“This is KC, named after my 2 sons… Kyle and Cory. She is a Husky Shepherd mix and she’s 13 and half years old. We rescued her from a Veterinary College. Actually we rescued 2 dogs at the same time. But we lost the other dog last year. They say that dogs don’t know it, but she does. We can’t even leave and she is instantly by our hip. She really feels the loss. She’s been great on this trip… she travels really well.”
“She was maybe 4 weeks old… I think. I know they say that’s too young, but this was a rescue. She’s very obedient. She listens really well. She chases bears off our property. She actually bit one in the butt while it was going up a tree!”
“Be way more stubborn than them! Honestly… be way more stubborn than them! That’s my number one thing… when you’re trying to train them, or get them to do anything… like when you want them to come and they don’t come… bring them to where you want to go. And if you do that over and over again for say 6 weeks, you’ll have the perfect dog. They’ll listen so well. That’s my number one thing.”
“This was not my first dog. I’ve had dogs my whole life. I’m a female dog whisperer… that’s what I call myself. My dogs are so trained!”
“Training is so important. Because they live a peaceful life if they are not anxious. They feel confident in you. Their lifestyle is more peaceful. I’ve known people that have dogs that bark and bark and bark out of control. Or they shake and they’re nervous. That can’t be good. I find this dog and dogs I’ve had in the past… they are just relaxed. My dogs are trained well enough that they can be off leash. KC is never ever on leash. Ever.”
She is right – while we’re talking a cat in an adjacent car meows loudly. We all turn and look. KC remains sitting, completely relaxed and unfazed.
I’m on vacation with my family, waiting in line for BC Ferry to take us from Vancouver Island to the mainland when I spot a young man sitting with a dog in the open cargo bay of the car ahead of us. So I grab my camera and ask if I can chat with him. As it turns out, he grew up with this dog but has since moved on and started a family of his own. This is his mother’s dog but clearly he is very much attached to and considers this dog his own. While we are chatting his mother joins us and there is some good natured banter over who gets to be interviewed by me.
It turns out the whole family has travelled across Canada to vacation together. Half way through chatting with the mom she takes me over to another son and daughter-in-law’s car to introduce me to them and their dog. In the end I get to meet most of the family and some of their dogs. What follows are my conversations with them…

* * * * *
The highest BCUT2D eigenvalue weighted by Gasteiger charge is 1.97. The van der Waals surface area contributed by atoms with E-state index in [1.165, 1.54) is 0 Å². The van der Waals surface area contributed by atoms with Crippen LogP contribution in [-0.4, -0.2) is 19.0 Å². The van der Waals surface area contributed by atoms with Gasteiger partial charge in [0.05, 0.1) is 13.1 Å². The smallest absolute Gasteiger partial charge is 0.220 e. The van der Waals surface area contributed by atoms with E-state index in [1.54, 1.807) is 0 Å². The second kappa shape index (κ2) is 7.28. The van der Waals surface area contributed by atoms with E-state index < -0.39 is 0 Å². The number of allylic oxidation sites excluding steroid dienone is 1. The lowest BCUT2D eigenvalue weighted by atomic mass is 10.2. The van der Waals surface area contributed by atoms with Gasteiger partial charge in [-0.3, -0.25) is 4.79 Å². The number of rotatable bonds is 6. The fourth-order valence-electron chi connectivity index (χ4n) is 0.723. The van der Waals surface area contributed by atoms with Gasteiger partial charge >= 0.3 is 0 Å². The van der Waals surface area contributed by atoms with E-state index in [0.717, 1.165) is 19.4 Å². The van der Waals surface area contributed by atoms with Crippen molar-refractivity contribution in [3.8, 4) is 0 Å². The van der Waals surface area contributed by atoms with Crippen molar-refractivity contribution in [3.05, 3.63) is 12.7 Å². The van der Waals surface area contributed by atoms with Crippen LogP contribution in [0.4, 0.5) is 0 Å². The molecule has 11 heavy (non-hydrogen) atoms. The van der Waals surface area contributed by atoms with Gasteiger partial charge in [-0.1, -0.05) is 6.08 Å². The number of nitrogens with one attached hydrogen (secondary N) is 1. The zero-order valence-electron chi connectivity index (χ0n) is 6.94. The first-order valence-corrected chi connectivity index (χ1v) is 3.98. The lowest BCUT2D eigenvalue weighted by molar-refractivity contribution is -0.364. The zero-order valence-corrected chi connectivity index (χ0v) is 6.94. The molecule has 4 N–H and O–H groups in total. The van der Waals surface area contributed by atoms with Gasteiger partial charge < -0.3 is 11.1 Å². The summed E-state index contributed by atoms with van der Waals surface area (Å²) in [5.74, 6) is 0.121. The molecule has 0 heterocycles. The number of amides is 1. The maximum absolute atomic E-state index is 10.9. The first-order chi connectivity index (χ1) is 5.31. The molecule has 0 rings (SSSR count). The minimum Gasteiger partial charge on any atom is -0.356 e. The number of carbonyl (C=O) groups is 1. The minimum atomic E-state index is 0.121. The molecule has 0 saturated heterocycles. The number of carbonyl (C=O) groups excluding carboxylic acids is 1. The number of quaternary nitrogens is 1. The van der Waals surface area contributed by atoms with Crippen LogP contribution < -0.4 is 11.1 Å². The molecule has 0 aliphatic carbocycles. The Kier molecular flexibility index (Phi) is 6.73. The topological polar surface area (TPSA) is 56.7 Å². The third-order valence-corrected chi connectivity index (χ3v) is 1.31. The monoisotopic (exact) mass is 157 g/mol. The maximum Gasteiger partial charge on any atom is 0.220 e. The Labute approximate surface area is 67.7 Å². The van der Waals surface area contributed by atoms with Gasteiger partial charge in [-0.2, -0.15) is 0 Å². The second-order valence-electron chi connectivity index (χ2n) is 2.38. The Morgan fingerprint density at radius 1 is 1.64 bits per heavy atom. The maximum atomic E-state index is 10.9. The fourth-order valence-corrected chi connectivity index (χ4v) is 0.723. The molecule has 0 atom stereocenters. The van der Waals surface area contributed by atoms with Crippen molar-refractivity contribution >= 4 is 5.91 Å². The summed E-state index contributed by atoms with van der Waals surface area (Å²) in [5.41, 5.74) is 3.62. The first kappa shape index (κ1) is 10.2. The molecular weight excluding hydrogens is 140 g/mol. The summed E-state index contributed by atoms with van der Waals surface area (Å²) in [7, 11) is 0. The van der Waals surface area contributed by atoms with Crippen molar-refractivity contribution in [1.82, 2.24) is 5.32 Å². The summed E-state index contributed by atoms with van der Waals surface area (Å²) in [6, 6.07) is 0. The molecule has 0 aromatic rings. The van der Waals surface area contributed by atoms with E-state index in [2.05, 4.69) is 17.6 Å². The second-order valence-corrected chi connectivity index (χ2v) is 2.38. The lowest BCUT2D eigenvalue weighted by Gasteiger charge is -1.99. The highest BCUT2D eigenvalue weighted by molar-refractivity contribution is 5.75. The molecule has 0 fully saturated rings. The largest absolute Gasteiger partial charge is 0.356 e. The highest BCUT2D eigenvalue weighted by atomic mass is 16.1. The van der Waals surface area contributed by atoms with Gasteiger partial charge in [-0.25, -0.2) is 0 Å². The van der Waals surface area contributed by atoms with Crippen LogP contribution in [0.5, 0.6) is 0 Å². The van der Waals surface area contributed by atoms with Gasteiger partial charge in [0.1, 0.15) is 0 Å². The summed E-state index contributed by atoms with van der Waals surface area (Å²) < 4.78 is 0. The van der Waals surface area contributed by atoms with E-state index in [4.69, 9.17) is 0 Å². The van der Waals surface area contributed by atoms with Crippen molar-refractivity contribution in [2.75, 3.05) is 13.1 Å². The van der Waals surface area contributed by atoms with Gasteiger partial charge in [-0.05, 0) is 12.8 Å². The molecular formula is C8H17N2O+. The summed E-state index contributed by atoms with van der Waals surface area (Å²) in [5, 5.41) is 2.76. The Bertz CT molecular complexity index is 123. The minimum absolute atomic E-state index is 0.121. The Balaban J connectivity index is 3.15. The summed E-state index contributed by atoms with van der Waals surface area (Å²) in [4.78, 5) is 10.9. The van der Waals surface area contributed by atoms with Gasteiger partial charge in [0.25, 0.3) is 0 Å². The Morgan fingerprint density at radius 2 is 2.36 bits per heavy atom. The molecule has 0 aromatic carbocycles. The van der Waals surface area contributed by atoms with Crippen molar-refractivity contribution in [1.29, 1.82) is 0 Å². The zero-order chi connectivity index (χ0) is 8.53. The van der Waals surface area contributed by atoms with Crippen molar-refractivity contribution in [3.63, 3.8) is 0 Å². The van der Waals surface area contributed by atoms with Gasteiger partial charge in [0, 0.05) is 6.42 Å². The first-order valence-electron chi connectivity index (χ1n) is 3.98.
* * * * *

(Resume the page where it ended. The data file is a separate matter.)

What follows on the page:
“This is Baxter and he is 7 months old… It’s definitely life changing! It’s like a kid. Definitely, definitely in a positive way. A lot of work. A trade-off, but it‘s rewarding. He’s part of the family. He’s become a real personality. We love him.”
“We are out here specifically to do some work. There are a lot of distractions out here. Every once in a while I want him to focus on me. I will ask for a ‘down’ or a ‘sit’. I want him to do it despite all the distractions.”
“It’s made me more mature. I have to take care of him. I also have to take care of myself. I come home after work and I’m tired. But I still have to take care of Nimbus. And then do it again, later in the evening around 10 o’clock. I can’t just think of myself anymore. It’s like having a child. I got him at 13 weeks of age. But I researched everything beforehand.”
“There are things that have tested my patience. Like when he was a puppy and pulled on leash or went running off. But it was all about the training. I beleive the problem is not the dog. It’s all the person…it’s all about the training. So being patient is important”
“One of the things about having a dog is that so many people love dogs. They all come up and talk to us. “When you have a dog you meet other dog people and you have a connection.”
Do you have a nickname for him…do you ever change up his name a bit just to be playful?
“Oh yeah. When he does something dopey I call him Nimrod instead of Nimbus.”
The Taste of the Danforth is one of Canada’s largest street festivals, welcoming 1.5 million people over the course of a summer weekend in August. The concept of the festival began when a number of local competitors decided to get together and participate in what is now known as a “co-op or coalition advertising”. There are dozens of free activities for visitors of all ages and of course, FOOD, FOOD and more FOOD. It is a fun event and many folks bring their dogs. I met a couple of them, their posts follow…